Text updated april 2021
Sensor tolerance classes as defined in IEC 60751
The international standard IEC 60751 specifies the requirements and temperature/resistance relationship for industrial platinum temperature sensors. The standard was revised by the IEC in 2008 – a revision that can still cause confusion about which tolerance classes are currently valid.
This technical information sheet takes you through the main points of IEC 60751:2008 and the updated tolerance classes.
Resistance temperature sensors
Resistance temperature sensors, or Resistance Temperature Detectors commonly known as RTDs, measure temperature using electronic resistance. Industrial resistance temperature sensors most often use a platinum measuring resistor. Platinum is a highly stable metal that can withstand a broad temperature scale. The platinum resistors are made from platinum wire or film and are embedded in an insulator, most made of glass or ceramic. It is a highly accurate technology with very short reaction time to increase or decrease in temperatures.
Resistance temperature sensors are normally used for temperature measurement between measurement between -50°C and 600°C (91°F to 1092°F) depending on sheath material and choice of element. Standards define the measuring values.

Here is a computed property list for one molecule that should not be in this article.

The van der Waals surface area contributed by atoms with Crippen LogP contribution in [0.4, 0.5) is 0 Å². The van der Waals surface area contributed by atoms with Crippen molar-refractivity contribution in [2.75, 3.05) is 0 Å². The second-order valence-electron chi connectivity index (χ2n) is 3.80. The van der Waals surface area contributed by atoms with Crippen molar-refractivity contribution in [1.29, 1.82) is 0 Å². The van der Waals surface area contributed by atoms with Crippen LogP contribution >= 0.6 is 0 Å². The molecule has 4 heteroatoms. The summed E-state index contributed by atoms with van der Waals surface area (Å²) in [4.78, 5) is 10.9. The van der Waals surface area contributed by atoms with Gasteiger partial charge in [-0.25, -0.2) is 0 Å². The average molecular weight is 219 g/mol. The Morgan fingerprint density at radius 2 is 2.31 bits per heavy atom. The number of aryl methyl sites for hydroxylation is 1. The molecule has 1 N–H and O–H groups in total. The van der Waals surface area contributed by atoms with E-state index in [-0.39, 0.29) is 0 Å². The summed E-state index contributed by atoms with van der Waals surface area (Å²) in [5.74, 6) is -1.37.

Senmatic develops and delivers resistance temperature sensors for high and low temperature ranges using Pt100, Pt500, and Pt1000 for a wide range of industrial applications.
Platinum is shortened Pt, which is why such sensors are named Pt. 100,
500, and 1000 define the number of ohms measured at 0°C (32°F).
What is new in the 2008-version of IEC 60751?
The 2008 technical revision of the standard cancels and replaces the former edition originally published in 1983. The most significant changes include a change in the scheme that tolerance classes follow and tests for tolerance acceptance, hysteresis, and individual tests.
A significant change is that the accuracy classifications now must cover the complete thermometer.
Before 2008: In the previous version, only the element (the resistor) should fulfill classification accuracy.
After 2008: The complete thermometer – not only the element – must now fulfill classification accuracy at connection end.
However, now outdated requirements are sometimes still cited in quote requests today.
“Old requirements and specifications are still cited in quote requests, although they were updated in 2008. We experience that buyers or EPC’s copy specifications from old quotes and transfer them directly to current procurements.”Allan Jørgensen Key Account Manager at Senmatic
Resistor tolerance classes